The poster should be 8 inches by 12 inches. The deadline for entry is August 28th, 2013. Entries can be submitted to the Rexdale Community Legal Clinic or Rexdale Community Hub’s Resident Engagement Worker. For more information call (647) 606-2679.

YOUTH SUMMER CAMPS

Footsteps to Success

An EXCITING, unique camp that challenges campers through a variety of activities. This camp is a partnership program with Toronto Catholic School Board, MotionBall Sport and Urban Arts. Activities included leadership training, sport, swimming, arts and field trips.

Location: 176- Martine Grove Rd.
Days: Monday to Friday
Father Henry Carr Secodary School Time: 9:00 AM to 4:00 PM
Start/End: July 2 to August 9, 2013
Duration: 6 weeks
Ages: 10-15
Cost: Free

http://www.tcdsb.org/FORSTUDENTS/FocusOnYouth/Pages/Footsteps-to-Success-summer-camp.aspx

Rexdale Hub Leadership Camp

This dynamic and interactive camp aims to inspire and expose youth to technology. This is a partnership project with IBM and the Rexdale Hub Community Partners. Activities include computer technology, social media, movie making, acrobatics, sports with profession athletes and field trips.

Location: 21 Parorama Ct.
Rexdale Community Hub
Duration: 4 days
Days: Monday to Thursday
Time: 9:00AM to 4:00 PM

Cost: Free

Session 1:
July 22, 2013 to July 25, 2013

Session 2:
August 19 to August 22th, 2013Ages: 13-16

(choice of 2 sessions for the summer)

Leaders of Tomorrow Camp

The leadership camp provides youth with a basic understanding of leadership in a recreational setting. Join use for an AWESOME summer experience discovering who you are and how to unleash your inner leader. We will explore some cool stuff, play fun games and sport, take on projects, learn about leadership, meet leaders from different walks of life, and enjoy weekly field trips.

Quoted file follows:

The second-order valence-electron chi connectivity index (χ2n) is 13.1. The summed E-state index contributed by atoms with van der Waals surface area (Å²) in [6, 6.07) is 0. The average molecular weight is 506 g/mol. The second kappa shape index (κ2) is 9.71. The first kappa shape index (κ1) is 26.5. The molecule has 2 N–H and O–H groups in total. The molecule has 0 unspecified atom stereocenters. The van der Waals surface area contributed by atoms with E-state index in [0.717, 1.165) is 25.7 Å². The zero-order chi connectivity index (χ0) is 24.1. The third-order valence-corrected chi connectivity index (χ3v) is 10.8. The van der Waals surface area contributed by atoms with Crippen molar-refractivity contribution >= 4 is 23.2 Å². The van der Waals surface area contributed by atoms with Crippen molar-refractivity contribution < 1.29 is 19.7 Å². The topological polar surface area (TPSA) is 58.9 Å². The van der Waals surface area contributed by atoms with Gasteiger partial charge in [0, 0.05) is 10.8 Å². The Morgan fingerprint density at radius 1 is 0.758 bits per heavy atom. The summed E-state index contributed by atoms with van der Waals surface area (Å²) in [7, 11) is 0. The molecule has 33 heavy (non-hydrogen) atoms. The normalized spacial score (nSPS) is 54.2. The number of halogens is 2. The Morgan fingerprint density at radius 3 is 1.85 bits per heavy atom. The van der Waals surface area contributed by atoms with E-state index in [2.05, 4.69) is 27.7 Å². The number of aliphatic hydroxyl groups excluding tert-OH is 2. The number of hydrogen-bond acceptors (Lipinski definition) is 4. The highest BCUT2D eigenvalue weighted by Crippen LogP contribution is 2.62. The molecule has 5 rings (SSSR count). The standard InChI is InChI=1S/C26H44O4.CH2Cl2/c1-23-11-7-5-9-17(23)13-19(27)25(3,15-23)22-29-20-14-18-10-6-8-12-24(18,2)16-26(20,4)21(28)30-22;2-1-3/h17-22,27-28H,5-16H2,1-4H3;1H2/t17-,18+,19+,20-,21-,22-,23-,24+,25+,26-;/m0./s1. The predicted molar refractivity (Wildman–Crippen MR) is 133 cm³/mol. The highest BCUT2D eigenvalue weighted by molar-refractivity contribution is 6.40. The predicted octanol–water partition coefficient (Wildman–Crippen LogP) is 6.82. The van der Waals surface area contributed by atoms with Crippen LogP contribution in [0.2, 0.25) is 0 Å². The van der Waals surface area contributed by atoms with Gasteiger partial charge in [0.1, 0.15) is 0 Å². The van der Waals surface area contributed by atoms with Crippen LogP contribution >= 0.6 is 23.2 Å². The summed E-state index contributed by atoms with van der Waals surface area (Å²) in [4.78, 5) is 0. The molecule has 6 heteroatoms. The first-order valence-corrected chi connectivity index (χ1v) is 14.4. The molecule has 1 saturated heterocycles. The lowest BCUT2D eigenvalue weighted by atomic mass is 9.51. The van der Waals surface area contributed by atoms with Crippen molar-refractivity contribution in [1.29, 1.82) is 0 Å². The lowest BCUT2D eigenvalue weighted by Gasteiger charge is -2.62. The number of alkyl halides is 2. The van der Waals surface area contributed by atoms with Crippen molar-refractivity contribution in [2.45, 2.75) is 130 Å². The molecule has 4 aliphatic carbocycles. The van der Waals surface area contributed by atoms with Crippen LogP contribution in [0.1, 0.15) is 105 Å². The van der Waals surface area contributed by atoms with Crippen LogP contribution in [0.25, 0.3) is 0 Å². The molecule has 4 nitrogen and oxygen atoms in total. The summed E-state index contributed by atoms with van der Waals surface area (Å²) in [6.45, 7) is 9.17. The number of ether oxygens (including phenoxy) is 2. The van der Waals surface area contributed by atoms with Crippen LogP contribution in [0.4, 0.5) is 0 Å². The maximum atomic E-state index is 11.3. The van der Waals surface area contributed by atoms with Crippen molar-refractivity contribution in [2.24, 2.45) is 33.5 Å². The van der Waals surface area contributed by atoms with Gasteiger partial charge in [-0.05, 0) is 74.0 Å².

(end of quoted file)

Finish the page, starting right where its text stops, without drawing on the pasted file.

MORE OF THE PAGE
Location: 2580 Kipling Ave.
North Albion Collegiate Institute
Duration: 6 weeks
Start/End: July 2 to August 16, 2013
Time: 10:00 AM to 5:00 PM
Ages: 13-17
Cost: Free

Young Entrepreneurs Summer Camp

Dreaming of being your own boss? We will help you explore the possibilities, meet young successful business owners, create a virtual or real business, venture out to see businesses in action, maximize your creative vision. Activities include media arts, games, field trips and traditional camp experiences.

Location: 21 Panorama Court

Rexdale Community Hub
Duration: 6 weeks
Start/End: July 8to August 15, 2013
Days: Wednesday, Thursday, Friday
Time: 12:30 AM to 5:30 PM

Group 1
Ages: 13 – 17

Group 2
Ages 18-29

Dimensions of Diversity

This camp encourages young people to develop leadership skills and explore cultural diversity using media arts. Activities include conversations about diversity, weekly field trips, cross cultural food experience and sports activity.

Two Locations:

21 Panorama Court
MicroSkills ProTech Media Centre
Duration: 5 weeks
Days: Monday, Tuesday, Friday
Start/End: July 2 to August 2, 2013
Time: 12:30 PM to 5:30 PM
Ages: 13-17
235 Dixon Road, Unit 12
MicroSkills Youth Welcoming Centre
Duration: 5 weeks
Days: Monday, Tuesday, Friday
Start/End: July 2 to August 2, 2013
Time: 12:30 PM to 5:30 PM
Ages: 13-17

Cost: Free

http://www.microskills.ca/

Summer Nature Camp

The Science and Nature camp gives children the opportunity to learn and enjoy nature. Daily activities include: nature walks, ecology, bird watching, forest exploration, organic vegetable garden, insect observation, swimming and canoeing.

Location: 205 Humber College Blvd.
Humber College Arboretum
Start/End: Over the summer
Duration: 1-2 weeks
Days: Monday to Friday
Time: 10:00 AM to 5:00 PM
Ages: 5-13
(Different camp sessions for the summer)

Cost: Free for low income house holds

http://humberarboretum.on.ca/summercamp

The Leaders In Training Program

Offers youth the opportunity to gain valuable volunteer experience at nature camp and prepares youth for future leadership positions/ Acitivites include, interpersonal skills, communication skills, teamwork skills and gain volunteer hours!

Location: 205 Humber College Blvd. Humber College Arboretum

Duration: 4 weeks
(Two camp sessions for the summer)
Start/End: July 2 to August 30, 2013
Cost: Free
Days: Monday to Friday
Time: 10:00 AM to 5:00 PM
Ages: 14-15

http://humberarboretum.on.ca/LITs